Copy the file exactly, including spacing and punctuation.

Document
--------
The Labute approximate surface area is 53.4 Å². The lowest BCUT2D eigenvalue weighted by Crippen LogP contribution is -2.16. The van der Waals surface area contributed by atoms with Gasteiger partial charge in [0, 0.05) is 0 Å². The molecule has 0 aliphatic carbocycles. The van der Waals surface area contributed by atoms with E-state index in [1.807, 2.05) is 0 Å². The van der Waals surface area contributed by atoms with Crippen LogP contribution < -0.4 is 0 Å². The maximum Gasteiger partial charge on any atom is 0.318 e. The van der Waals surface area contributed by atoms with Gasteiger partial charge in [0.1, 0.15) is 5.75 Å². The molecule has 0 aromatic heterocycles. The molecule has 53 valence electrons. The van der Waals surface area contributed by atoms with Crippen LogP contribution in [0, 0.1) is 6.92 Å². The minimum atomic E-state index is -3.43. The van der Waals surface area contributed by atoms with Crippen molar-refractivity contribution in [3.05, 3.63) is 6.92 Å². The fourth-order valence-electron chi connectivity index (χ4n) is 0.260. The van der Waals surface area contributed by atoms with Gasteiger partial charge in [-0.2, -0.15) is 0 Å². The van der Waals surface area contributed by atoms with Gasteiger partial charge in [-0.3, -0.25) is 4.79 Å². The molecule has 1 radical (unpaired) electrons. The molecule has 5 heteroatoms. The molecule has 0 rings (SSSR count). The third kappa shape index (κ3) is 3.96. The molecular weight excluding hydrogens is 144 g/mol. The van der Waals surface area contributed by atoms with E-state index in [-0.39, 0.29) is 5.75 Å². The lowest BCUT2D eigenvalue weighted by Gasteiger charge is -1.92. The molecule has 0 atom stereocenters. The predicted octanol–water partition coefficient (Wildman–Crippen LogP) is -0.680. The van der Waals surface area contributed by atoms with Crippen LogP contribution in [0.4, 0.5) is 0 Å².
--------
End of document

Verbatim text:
The Labute approximate surface area is 53.4 Å². The lowest BCUT2D eigenvalue weighted by Crippen LogP contribution is -2.16. The van der Waals surface area contributed by atoms with Gasteiger partial charge in [0, 0.05) is 0 Å². The molecule has 0 aliphatic carbocycles. The van der Waals surface area contributed by atoms with E-state index in [1.807, 2.05) is 0 Å². The van der Waals surface area contributed by atoms with Crippen LogP contribution < -0.4 is 0 Å². The maximum Gasteiger partial charge on any atom is 0.318 e. The van der Waals surface area contributed by atoms with Gasteiger partial charge in [0.1, 0.15) is 5.75 Å². The molecule has 0 aromatic heterocycles. The molecule has 53 valence electrons. The van der Waals surface area contributed by atoms with Crippen LogP contribution in [0, 0.1) is 6.92 Å². The minimum atomic E-state index is -3.43. The van der Waals surface area contributed by atoms with Crippen molar-refractivity contribution in [3.05, 3.63) is 6.92 Å². The fourth-order valence-electron chi connectivity index (χ4n) is 0.260. The van der Waals surface area contributed by atoms with Gasteiger partial charge in [-0.2, -0.15) is 0 Å². The van der Waals surface area contributed by atoms with Gasteiger partial charge in [-0.3, -0.25) is 4.79 Å². The molecule has 1 radical (unpaired) electrons. The molecule has 5 heteroatoms. The molecule has 0 rings (SSSR count). The third kappa shape index (κ3) is 3.96. The molecular weight excluding hydrogens is 144 g/mol. The van der Waals surface area contributed by atoms with E-state index in [-0.39, 0.29) is 5.75 Å². The lowest BCUT2D eigenvalue weighted by Gasteiger charge is -1.92. The molecule has 0 atom stereocenters. The predicted octanol–water partition coefficient (Wildman–Crippen LogP) is -0.680. The van der Waals surface area contributed by atoms with Crippen LogP contribution in [0.4, 0.5) is 0 Å².